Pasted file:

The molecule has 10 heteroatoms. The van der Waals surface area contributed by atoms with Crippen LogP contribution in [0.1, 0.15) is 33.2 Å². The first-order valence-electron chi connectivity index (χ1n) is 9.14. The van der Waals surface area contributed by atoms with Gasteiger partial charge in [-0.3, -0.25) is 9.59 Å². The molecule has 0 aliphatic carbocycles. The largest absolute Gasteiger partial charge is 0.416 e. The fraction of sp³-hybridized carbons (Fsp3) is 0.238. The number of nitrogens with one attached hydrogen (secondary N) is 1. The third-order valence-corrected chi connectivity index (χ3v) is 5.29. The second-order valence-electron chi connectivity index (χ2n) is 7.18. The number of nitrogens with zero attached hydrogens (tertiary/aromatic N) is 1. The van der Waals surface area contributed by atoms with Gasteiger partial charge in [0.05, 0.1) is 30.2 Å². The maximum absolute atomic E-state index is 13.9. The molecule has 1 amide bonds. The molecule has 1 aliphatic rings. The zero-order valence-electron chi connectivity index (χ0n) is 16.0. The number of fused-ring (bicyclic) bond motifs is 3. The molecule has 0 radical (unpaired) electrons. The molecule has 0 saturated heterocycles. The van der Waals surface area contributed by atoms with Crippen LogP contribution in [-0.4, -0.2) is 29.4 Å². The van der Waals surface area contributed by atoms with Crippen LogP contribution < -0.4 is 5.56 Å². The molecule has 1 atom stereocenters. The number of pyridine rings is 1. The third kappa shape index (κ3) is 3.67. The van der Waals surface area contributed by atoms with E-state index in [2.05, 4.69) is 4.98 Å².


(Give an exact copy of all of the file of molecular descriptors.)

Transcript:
The molecule has 10 heteroatoms. The van der Waals surface area contributed by atoms with Crippen LogP contribution in [0.1, 0.15) is 33.2 Å². The first-order valence-electron chi connectivity index (χ1n) is 9.14. The van der Waals surface area contributed by atoms with Gasteiger partial charge in [-0.3, -0.25) is 9.59 Å². The molecule has 0 aliphatic carbocycles. The largest absolute Gasteiger partial charge is 0.416 e. The fraction of sp³-hybridized carbons (Fsp3) is 0.238. The number of nitrogens with one attached hydrogen (secondary N) is 1. The third-order valence-corrected chi connectivity index (χ3v) is 5.29. The second-order valence-electron chi connectivity index (χ2n) is 7.18. The number of nitrogens with zero attached hydrogens (tertiary/aromatic N) is 1. The van der Waals surface area contributed by atoms with Gasteiger partial charge in [0.05, 0.1) is 30.2 Å². The maximum absolute atomic E-state index is 13.9. The molecule has 1 amide bonds. The molecule has 1 aliphatic rings. The zero-order valence-electron chi connectivity index (χ0n) is 16.0. The number of fused-ring (bicyclic) bond motifs is 3. The molecule has 0 radical (unpaired) electrons. The molecule has 0 saturated heterocycles. The van der Waals surface area contributed by atoms with Crippen LogP contribution in [-0.4, -0.2) is 29.4 Å². The van der Waals surface area contributed by atoms with Crippen LogP contribution < -0.4 is 5.56 Å². The molecule has 1 atom stereocenters. The number of pyridine rings is 1. The third kappa shape index (κ3) is 3.67. The van der Waals surface area contributed by atoms with E-state index in [2.05, 4.69) is 4.98 Å².